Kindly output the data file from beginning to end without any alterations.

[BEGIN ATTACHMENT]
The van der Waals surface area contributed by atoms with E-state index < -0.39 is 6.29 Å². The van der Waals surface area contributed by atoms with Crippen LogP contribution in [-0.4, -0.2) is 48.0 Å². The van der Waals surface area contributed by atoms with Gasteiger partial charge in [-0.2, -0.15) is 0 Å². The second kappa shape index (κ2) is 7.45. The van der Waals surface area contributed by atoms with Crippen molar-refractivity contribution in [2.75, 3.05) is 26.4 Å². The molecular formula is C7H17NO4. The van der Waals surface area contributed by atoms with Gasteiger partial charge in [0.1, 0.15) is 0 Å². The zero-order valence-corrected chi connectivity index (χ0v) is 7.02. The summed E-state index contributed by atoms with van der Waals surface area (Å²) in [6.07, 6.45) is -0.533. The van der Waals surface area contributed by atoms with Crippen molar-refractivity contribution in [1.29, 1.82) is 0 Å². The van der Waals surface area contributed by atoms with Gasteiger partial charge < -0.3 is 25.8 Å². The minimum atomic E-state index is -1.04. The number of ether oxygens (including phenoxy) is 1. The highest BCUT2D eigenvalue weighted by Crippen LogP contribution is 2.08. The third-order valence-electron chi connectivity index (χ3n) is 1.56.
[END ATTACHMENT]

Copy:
The van der Waals surface area contributed by atoms with E-state index < -0.39 is 6.29 Å². The van der Waals surface area contributed by atoms with Crippen LogP contribution in [-0.4, -0.2) is 48.0 Å². The van der Waals surface area contributed by atoms with Gasteiger partial charge in [-0.2, -0.15) is 0 Å². The second kappa shape index (κ2) is 7.45. The van der Waals surface area contributed by atoms with Crippen molar-refractivity contribution in [2.75, 3.05) is 26.4 Å². The molecular formula is C7H17NO4. The van der Waals surface area contributed by atoms with Gasteiger partial charge in [0.1, 0.15) is 0 Å². The zero-order valence-corrected chi connectivity index (χ0v) is 7.02. The summed E-state index contributed by atoms with van der Waals surface area (Å²) in [6.07, 6.45) is -0.533. The van der Waals surface area contributed by atoms with Crippen molar-refractivity contribution in [1.29, 1.82) is 0 Å². The van der Waals surface area contributed by atoms with Gasteiger partial charge < -0.3 is 25.8 Å². The minimum atomic E-state index is -1.04. The number of ether oxygens (including phenoxy) is 1. The highest BCUT2D eigenvalue weighted by Crippen LogP contribution is 2.08. The third-order valence-electron chi connectivity index (χ3n) is 1.56.